Distinguishable advertising

Audiences should be able to easily recognise advertising content. Ads should never be disguised as news, independent reviews, private blogs or user-generated content.

Section 2.7 of the AANA Code of Ethics states:

2.7 Advertising shall be clearly distinguishable as such.

This applies to all forms of advertising but is particularly relevant to social media where advertising often appears alongside organic user-generated content.

For more detail and guidance on distinguishable advertising read the AANA Code of Ethics Practice Note: Clearly Distinguishable Advertising. If you are unsure of what counts as advertising, visit our ‘What is advertising’ page.

Examples of previous decisions

The Community Panel has found a breach of Section 2.7 (Distinguishable Advertising) of the AANA Code of Ethics in the following cases:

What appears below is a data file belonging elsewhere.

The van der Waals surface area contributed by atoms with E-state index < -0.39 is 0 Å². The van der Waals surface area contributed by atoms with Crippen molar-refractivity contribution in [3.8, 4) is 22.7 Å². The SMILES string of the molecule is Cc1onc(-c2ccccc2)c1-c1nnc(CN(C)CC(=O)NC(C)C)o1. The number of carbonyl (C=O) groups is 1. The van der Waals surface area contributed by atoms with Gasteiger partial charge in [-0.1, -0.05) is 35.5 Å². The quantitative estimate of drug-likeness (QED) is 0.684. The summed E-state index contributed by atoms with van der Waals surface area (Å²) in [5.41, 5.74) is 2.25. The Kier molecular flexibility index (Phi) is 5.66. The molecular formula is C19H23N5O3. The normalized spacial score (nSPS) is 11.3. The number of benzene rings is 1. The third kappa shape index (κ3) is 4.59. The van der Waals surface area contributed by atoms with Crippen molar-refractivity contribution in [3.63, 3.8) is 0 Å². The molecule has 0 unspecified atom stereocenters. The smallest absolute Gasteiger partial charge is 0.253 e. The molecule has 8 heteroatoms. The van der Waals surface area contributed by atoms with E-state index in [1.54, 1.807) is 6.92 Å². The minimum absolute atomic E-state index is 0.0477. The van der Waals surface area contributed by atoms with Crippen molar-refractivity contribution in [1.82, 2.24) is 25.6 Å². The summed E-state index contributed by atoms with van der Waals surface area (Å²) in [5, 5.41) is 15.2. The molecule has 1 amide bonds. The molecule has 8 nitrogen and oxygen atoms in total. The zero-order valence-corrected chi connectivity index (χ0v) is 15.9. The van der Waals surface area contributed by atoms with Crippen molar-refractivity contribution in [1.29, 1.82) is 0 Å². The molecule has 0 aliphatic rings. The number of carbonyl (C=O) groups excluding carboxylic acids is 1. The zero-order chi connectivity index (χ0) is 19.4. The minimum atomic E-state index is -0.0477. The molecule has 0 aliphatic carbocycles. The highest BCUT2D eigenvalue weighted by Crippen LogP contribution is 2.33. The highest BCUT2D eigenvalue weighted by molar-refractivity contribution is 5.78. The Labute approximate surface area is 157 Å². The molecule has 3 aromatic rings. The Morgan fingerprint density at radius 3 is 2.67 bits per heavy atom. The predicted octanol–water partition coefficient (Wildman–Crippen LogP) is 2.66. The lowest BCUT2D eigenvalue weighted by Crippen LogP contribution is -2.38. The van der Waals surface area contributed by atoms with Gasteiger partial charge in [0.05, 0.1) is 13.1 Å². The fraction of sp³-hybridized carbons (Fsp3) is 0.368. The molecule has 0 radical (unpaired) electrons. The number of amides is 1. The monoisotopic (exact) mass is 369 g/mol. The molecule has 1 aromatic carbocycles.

The Community Panel has also found some ads not to breach of Section 2.7 (Distinguishable Advertising) of the AANA Code of Ethics:

  • Where a product or brand is clearly shown as sponsoring a television show or segment.
    • Carlton and United Breweries – 0185-21
  • Even if an ad is not initially clearly advertising, if the brand or relationship is then clearly disclosed it will be seen to be clearly distinguishable.
  • Clear disclosure of a commercial arrangement between an advertiser and an influencer in a social media post.
  • Social media posts where an advertiser or product is not clearly identified, the audience’s attention isn’t draw to the product or advertiser, and there is no clear indication that the advertiser has any involvement with, or control over the post.
  • A social media post that features elements which clearly identify it as an ad such as multiple references to the brand, indications of where the product can be purchased and/or a discount code. 




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